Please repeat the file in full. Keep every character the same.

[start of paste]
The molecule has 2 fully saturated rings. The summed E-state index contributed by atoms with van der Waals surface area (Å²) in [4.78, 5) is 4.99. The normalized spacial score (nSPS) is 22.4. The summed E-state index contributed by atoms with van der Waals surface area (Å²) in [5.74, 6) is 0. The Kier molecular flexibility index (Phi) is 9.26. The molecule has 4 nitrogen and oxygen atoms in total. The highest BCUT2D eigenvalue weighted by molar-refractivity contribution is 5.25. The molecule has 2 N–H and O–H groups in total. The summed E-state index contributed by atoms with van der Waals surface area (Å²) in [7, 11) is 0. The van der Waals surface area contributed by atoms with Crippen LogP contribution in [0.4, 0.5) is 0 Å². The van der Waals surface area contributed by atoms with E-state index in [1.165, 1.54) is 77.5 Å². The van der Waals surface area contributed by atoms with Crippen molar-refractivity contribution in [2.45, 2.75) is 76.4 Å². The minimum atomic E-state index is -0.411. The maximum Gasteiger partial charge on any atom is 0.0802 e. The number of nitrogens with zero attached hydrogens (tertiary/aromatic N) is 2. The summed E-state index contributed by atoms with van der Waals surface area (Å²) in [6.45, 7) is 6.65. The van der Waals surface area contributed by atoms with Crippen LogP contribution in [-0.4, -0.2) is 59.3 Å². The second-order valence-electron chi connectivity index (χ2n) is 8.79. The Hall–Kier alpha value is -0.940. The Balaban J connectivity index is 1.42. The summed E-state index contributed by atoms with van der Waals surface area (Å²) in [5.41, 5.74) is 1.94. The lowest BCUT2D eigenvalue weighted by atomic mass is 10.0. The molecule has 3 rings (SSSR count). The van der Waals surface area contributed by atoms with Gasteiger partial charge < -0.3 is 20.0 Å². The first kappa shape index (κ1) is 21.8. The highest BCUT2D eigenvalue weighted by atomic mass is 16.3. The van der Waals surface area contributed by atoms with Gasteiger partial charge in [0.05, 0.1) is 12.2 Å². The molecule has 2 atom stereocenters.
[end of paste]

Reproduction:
The molecule has 2 fully saturated rings. The summed E-state index contributed by atoms with van der Waals surface area (Å²) in [4.78, 5) is 4.99. The normalized spacial score (nSPS) is 22.4. The summed E-state index contributed by atoms with van der Waals surface area (Å²) in [5.74, 6) is 0. The Kier molecular flexibility index (Phi) is 9.26. The molecule has 4 nitrogen and oxygen atoms in total. The highest BCUT2D eigenvalue weighted by molar-refractivity contribution is 5.25. The molecule has 2 N–H and O–H groups in total. The summed E-state index contributed by atoms with van der Waals surface area (Å²) in [7, 11) is 0. The van der Waals surface area contributed by atoms with Crippen LogP contribution in [0.4, 0.5) is 0 Å². The van der Waals surface area contributed by atoms with E-state index in [1.165, 1.54) is 77.5 Å². The van der Waals surface area contributed by atoms with Crippen molar-refractivity contribution in [2.45, 2.75) is 76.4 Å². The minimum atomic E-state index is -0.411. The maximum Gasteiger partial charge on any atom is 0.0802 e. The number of nitrogens with zero attached hydrogens (tertiary/aromatic N) is 2. The summed E-state index contributed by atoms with van der Waals surface area (Å²) in [6.45, 7) is 6.65. The van der Waals surface area contributed by atoms with Crippen LogP contribution in [-0.4, -0.2) is 59.3 Å². The second-order valence-electron chi connectivity index (χ2n) is 8.79. The Hall–Kier alpha value is -0.940. The Balaban J connectivity index is 1.42. The summed E-state index contributed by atoms with van der Waals surface area (Å²) in [5.41, 5.74) is 1.94. The lowest BCUT2D eigenvalue weighted by atomic mass is 10.0. The molecule has 3 rings (SSSR count). The van der Waals surface area contributed by atoms with Gasteiger partial charge < -0.3 is 20.0 Å². The first kappa shape index (κ1) is 21.8. The highest BCUT2D eigenvalue weighted by atomic mass is 16.3. The van der Waals surface area contributed by atoms with Gasteiger partial charge in [0.05, 0.1) is 12.2 Å². The molecule has 2 atom stereocenters.